IPG Pre-Symposium Workshop

Sterling and Beverly

IPG Pre-Symposium Workshop

On June 6, 2017, The MU Drought Team hosted the IPG Student/Postdoc Pre-Symposium Workshop in the Bond Life Sciences Center.

The workshop primarily focused on roots and drought. The goal was to give the attending students and postdocs the opportunity to interact with and learn from the invited speakers in a discussion-based environment.  It was also a chance to network and get to know the speakers before the main symposium.

The MU Drought Nodal Root Team opened up the workshop with a presentation of their research and what they had learned so far. The presenters included Laura Greeley, Shannon King, Tyler McCubbin and Rachel Mertz. They gave the audience a background on nodal roots and how they maintain elongation rates even under water deficit.

Sven Nelson, Hallie Thompson and Priyamvada Voothuluru also gave presentations on drought and root growth, nodal roots, and sugar responsive gene expression, respectively.

Michelle Watt, Andrea Carminati and Steve Tyerman were the three invited speakers, and also spoke at the IPG Symposium later in the week.

Dr. Watt is the head of the Plant Sciences department at Forschungszentrum Jülich in Germany. Her presentation discussed the delivery of carbon to different root types and how roots are critical to creating resource efficient agriculture.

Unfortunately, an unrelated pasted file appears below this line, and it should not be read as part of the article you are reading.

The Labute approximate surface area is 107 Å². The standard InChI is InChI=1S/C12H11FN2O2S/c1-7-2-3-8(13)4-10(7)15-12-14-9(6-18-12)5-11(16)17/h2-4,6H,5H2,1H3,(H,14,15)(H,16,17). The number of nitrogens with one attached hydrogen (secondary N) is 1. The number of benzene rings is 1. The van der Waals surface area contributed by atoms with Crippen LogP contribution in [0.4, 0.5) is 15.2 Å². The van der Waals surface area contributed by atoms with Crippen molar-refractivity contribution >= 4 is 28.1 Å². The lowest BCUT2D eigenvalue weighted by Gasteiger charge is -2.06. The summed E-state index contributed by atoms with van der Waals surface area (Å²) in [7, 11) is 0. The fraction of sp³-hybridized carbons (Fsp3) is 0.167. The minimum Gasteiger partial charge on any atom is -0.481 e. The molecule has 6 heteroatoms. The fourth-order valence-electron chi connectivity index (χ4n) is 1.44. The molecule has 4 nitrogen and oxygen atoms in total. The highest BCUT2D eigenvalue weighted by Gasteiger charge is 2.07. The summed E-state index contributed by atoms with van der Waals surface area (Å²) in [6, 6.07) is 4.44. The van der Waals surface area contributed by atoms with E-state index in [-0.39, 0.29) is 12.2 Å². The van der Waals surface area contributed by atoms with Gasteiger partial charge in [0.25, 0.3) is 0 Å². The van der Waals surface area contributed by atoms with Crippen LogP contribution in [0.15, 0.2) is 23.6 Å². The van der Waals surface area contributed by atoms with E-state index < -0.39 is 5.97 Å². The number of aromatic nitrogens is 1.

Dr. Carminati is the chair of Soil Physics at Georg-August- Universität Göttingen in Germany. His presentation was about water potential and the relationship between soil and water.

Finally, Dr. Tyerman hails from the University of Adelaide in Australia. He concluded the pre-symposium presentations with a discussion of nutrition, salinity, and water relations in plants.

The workshop also included with a round-table discussion with the speakers. Students had the chance to ask the three guest speakers questions about their presentations or research. Dr. Watt took the time to draw out models to illustrate different parts of the roots, while Dr. Tyerman gave students ideas for different research strategies.

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